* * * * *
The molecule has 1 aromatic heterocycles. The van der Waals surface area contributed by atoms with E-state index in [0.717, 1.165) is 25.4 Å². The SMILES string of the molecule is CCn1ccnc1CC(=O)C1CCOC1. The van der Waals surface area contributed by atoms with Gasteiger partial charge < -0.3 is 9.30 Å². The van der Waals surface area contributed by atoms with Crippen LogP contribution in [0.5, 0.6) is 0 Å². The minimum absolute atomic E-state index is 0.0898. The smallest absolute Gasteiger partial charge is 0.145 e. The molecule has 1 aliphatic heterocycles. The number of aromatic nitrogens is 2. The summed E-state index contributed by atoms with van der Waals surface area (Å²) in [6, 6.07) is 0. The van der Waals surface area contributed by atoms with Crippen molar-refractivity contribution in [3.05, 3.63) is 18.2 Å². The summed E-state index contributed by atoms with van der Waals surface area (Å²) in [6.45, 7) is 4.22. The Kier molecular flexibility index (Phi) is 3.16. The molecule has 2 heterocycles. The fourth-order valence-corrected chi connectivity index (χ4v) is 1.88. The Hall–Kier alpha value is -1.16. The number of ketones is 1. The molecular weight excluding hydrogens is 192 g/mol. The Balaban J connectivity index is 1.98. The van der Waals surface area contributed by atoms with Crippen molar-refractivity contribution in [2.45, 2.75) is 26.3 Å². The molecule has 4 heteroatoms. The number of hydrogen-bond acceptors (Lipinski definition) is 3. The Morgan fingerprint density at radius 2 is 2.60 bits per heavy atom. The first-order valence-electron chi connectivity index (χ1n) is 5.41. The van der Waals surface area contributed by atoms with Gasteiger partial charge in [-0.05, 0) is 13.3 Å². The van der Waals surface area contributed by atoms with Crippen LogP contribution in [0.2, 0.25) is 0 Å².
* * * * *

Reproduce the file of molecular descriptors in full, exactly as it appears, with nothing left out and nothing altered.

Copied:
The molecule has 1 aromatic heterocycles. The van der Waals surface area contributed by atoms with E-state index in [0.717, 1.165) is 25.4 Å². The SMILES string of the molecule is CCn1ccnc1CC(=O)C1CCOC1. The van der Waals surface area contributed by atoms with Gasteiger partial charge < -0.3 is 9.30 Å². The van der Waals surface area contributed by atoms with Crippen LogP contribution in [0.5, 0.6) is 0 Å². The minimum absolute atomic E-state index is 0.0898. The smallest absolute Gasteiger partial charge is 0.145 e. The molecule has 1 aliphatic heterocycles. The number of aromatic nitrogens is 2. The summed E-state index contributed by atoms with van der Waals surface area (Å²) in [6, 6.07) is 0. The van der Waals surface area contributed by atoms with Crippen molar-refractivity contribution in [3.05, 3.63) is 18.2 Å². The summed E-state index contributed by atoms with van der Waals surface area (Å²) in [6.45, 7) is 4.22. The Kier molecular flexibility index (Phi) is 3.16. The molecule has 2 heterocycles. The fourth-order valence-corrected chi connectivity index (χ4v) is 1.88. The Hall–Kier alpha value is -1.16. The number of ketones is 1. The molecular weight excluding hydrogens is 192 g/mol. The Balaban J connectivity index is 1.98. The van der Waals surface area contributed by atoms with Crippen molar-refractivity contribution in [2.45, 2.75) is 26.3 Å². The molecule has 4 heteroatoms. The number of hydrogen-bond acceptors (Lipinski definition) is 3. The Morgan fingerprint density at radius 2 is 2.60 bits per heavy atom. The first-order valence-electron chi connectivity index (χ1n) is 5.41. The van der Waals surface area contributed by atoms with Gasteiger partial charge in [-0.05, 0) is 13.3 Å². The van der Waals surface area contributed by atoms with Crippen LogP contribution in [0.2, 0.25) is 0 Å².